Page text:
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Forget You Ever Knew How To Do That!

October 2, 2013

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Derek, I wanted to talk to about a potential security flaw one of our support engineers worked out.


Well, they realized that we are storing the user passwords in an unencrypted format. We’ve just XOR’d the data. But, that’s simply security through obscurity. If our engineers could figure it out so can someone else.

Did they document this?

Sure, in fact they build a simple program. Just point it at a postoffice and it will list the user name, alias, system password and then a personal password if they set one up.

Go back and tell the support operator that this is a VERY bad thing he’s done. He should delete all copies of the program and the original program files for it. If HR finds out who he was, he could be fired. YOU didn’t help write it did you?

Not the response I was expecting. Forget you ever knew how to do this? Pretend it didn’t happen? Stick your head back in the sand?

I was working for WordPerfect in Orem, UT. I was supporting WordPerfect’s email program, called WordPerfect Office. The password hack program was written by Trevor.

Rodney, got a minute?

Sure, Trevor.

You’re on Post Office 14, right?


You’re email alias is RODNEYB, your system assigned password is X14J7B and you set a personal password of fluffythedog?

He was a childhood pet. But, that’s really cool. How did you do it?

Pretty simple really. Just an XOR filter.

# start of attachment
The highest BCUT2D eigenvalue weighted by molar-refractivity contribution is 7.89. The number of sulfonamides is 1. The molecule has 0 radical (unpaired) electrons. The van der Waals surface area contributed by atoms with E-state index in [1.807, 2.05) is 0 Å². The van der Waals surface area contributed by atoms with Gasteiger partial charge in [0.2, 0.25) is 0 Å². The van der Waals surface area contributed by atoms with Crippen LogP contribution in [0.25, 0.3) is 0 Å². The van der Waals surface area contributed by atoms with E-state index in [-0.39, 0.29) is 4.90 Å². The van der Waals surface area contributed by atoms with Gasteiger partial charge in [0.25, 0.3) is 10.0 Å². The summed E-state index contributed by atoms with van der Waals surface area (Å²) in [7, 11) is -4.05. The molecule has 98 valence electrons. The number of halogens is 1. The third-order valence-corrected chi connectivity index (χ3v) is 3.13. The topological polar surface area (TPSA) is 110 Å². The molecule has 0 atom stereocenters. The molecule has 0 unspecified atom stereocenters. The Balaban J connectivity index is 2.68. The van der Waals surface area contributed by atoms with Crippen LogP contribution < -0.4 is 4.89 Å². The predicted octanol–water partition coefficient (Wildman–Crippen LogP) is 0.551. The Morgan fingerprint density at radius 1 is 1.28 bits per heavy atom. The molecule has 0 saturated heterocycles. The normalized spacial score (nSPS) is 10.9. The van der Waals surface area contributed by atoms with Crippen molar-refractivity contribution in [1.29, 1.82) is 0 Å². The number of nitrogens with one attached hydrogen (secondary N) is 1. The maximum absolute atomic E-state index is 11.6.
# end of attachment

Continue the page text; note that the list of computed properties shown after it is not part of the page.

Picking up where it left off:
You should tell development about it.

No. I don’t think they would appreciate it.

I don’t know. I’ll talk to them.

Don’t tell them it was me.

Obviously Trevor had a better feel for office politics than I did. But, this was an example of a core deficiency that WordPerfect Corporation had. Not just the password issue. It was 1990. NO ONE had strong security. But, the idea that rather than discuss and address weaknesses, they should be hidden and that the company would go to lengths to keep them hidden.

I guess their thought was, this was SUCH a big security hole that telling anyone about it would drive people away from Office toward our competitors. But, the idea that they wanted support people to also be in the dark was troubling and fairly typical. WordPerfect had an arrogance that was mostly undeserved.

I once had a Vice President tell me, “We don’t want to hire people who have an MBA. We will teach you everything you need to know about the software industry.” And while the industry was still really young, about 10 years after the release of the IBM PC, software development wasn’t new.

But, WordPerfect would rather reinvent the wheel than adopt industry standards. After a decade at Microsoft I remember thinking how few Program Managers WordPerfect had. They had programmers, and they had testers, and they had support. They didn’t really have the “mostly” techy guys who were there to translate “tech-talk” into real world experience. I think this was due to the fact the company was founded by a Computer Science professor and a Computer Science major. And then they caught the market wave perfectly and were suddenly the biggest word processor company in the world.

The problem was that the WordPerfect guys thought they were successful mostly because they were so smart and partly because of luck. In actuality, it was the other way around.

So, I went back to Support and assured Trevor that I hadn’t told anyone his name, but that development wanted him to delete all copies of the program. In fact, I think I got an email from the head of Office development asking if I had verified that all copies, including printouts were destroyed.